What could we learn from the SolarWinds investor lawsuit?

By Josephine Wolff, Assistant Professor of Cybersecurity Policy, The Fletcher School at Tufts University 

There’s not a whole lot of new information in the lawsuit against SolarWinds filed earlier this month by two pension funds that invested in the company, but the case does raise a new slew of questions—including just how much such legal action can compel companies to disclose about attacks they suffer.

It’s possible that lawsuits like this one could help shed some light on what exactly went wrong at the company—and how other targets might better protect themselves against this group of perpetrators, moving forward.

The lawsuit alleges that SolarWinds “suffered from internal cybersecurity deficiencies that defied elementary cybersecurity standards for any modern company.” We already knew about the infamous “solarwinds123” password that was accidentally posted online by an intern, we already knew that Vinoth Kumar had emailed the company about that password being publicly available back in 2019. We even already knew that the private equity investors Silver Lake and Thoma Bravo had cut costs at SolarWinds in part by outsourcing software development to countries in Eastern Europe.

But there’s still so much we don’t know about the SolarWinds compromise and how it was perpetrated. SolarWinds has said that the “solarwinds123” password was not what enabled the attackers to infiltrate its systems and that anyone using it would not even have been able to access the company’s IT systems.

No explicit connection has been made tying the infiltration of the company’s update servers to its staff or resources in Romania, Belarus, Poland, and the Czech Republic. The recent complaint alleges that this offshoring was dangerous because “Countries that were formerly part of the Soviet Union or the Eastern Bloc are well known to present a heightened risk from Russian operatives that pose a threat to American interests,” but as evidence for this danger the plaintiffs cite a completely different cyberattack—the 2017 NotPetya malware—rather than any indications that SolarWinds itself was infiltrated through its ties to Eastern Europe.

In fact, we still really don’t know much of anything about how Russia infiltrated SolarWinds and that’s a pretty significant problem given recent reports that the Russian hackers responsible for SolarWinds are continuing to target U.S. companies.

Depending on how thorough a forensic investigation SolarWinds has decided to do and how good their logs are, we may never know definitively how the breach started. But it’s sort of surprising that we still know so little given how significant the incident was and how much media and government attention it received.

The suit places blame for the compromise squarely on the shoulders of SolarWinds and its board of directors, rehashing the story of the publicly available information to argue that the SolarWinds board abdicated their responsibility to secure their systems and focused instead on cutting costs. The lawsuit also points out that various security risks were raised with the company in the years preceding the incident and the board appeared largely to ignore those warnings from both outsiders like Kumar as well as by their own Global Cybersecurity Strategist Ian Thornton-Trump in an April 2017 Powerpoint presentation.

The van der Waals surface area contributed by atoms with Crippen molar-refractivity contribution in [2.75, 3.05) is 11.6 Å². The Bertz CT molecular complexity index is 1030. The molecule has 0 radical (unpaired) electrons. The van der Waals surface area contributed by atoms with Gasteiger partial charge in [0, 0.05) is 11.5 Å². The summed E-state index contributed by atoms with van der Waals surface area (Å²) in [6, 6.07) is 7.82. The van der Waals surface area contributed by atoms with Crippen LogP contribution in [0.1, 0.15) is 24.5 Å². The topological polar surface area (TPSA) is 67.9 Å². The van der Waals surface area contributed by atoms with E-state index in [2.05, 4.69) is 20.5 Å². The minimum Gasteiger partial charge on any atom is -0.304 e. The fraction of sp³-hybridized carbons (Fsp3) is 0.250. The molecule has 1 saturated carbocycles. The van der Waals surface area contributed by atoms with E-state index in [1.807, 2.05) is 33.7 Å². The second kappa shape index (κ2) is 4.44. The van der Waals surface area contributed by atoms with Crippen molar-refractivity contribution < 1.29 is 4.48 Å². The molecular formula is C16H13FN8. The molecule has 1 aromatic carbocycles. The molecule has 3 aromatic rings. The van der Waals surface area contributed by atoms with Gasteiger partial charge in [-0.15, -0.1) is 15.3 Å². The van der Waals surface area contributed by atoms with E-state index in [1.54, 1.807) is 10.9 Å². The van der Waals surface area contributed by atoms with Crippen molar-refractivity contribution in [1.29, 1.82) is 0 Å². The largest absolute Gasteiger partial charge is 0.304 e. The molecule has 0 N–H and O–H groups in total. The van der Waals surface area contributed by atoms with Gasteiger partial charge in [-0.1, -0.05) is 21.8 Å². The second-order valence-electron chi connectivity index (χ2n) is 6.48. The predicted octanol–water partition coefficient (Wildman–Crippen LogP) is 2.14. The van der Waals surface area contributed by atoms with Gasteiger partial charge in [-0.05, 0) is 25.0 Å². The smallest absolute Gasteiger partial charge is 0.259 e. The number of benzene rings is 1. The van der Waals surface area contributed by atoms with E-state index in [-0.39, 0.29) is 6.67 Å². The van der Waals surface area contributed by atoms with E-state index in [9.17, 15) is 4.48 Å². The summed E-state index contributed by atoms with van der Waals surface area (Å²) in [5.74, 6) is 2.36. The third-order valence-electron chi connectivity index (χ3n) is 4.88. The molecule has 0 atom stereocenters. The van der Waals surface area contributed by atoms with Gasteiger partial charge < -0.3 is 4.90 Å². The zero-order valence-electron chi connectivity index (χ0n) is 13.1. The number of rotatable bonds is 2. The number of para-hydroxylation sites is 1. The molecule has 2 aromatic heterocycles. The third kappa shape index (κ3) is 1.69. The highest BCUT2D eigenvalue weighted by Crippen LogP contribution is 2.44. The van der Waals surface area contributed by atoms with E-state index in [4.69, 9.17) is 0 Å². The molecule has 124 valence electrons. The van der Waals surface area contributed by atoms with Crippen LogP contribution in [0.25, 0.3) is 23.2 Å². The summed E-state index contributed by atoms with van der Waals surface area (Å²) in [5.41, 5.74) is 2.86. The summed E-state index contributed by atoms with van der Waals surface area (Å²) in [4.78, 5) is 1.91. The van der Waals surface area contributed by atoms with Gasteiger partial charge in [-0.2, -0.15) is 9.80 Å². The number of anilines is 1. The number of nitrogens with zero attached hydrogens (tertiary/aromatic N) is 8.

But the recommendations Thornton-Trump gave the company—or at least the ones that are cited in the complaint—are very vague and cite no specific changes or vulnerabilities for the company to respond to. Thornton-Trump warned that there was “a lack of security at the technical product level” and “minimal security leadership” had nothing to do with any specific changes that the company needed to make to protect itself. The lawsuit does list some more specific SolarWinds security practices that the investors fault the company for, including that it “(i) used weak passwords for its software download webpages; (ii) did not properly segment its IT network; (iii) directed its clients to disable antivirus scanning and firewall protection on its Orion software; (iv) cut investments in cybersecurity; and (v) listed its sensitive and high-value clients on its webpage for anyone to see.” But here, again, there’s no actual attempt to link any of these specific practices to the breach that ultimately occurred in 2020.

If this lawsuit moves forward—a big if, given how difficult it can be for lawsuits alleging negligent cybersecurity practices to gain traction—it might force SolarWinds to respond to these allegations by investigating and revealing more details about the origins of the infiltration, how it was carried out, and why it went undiscovered for so long. If using resources in Romania really was the company’s vulnerability, it would be useful to know that! If terrible password policies were at fault, that would be good to know, too.

Fixing whatever went wrong in the particular case of SolarWinds obviously won’t be enough to protect all companies from all intrusions, of course. But it would be better to have some concrete information about what happened in this case than to just speculate that all servers in Eastern Europe are insecure or that bad passwords are always to blame.

Legal battles are one of the few ways that information sometimes comes to light in the aftermath of cybersecurity incidents and with luck they will help uncover answers to some of the many questions we still need answered about the devastating SolarWinds compromise.

This piece was re-published from The Record.

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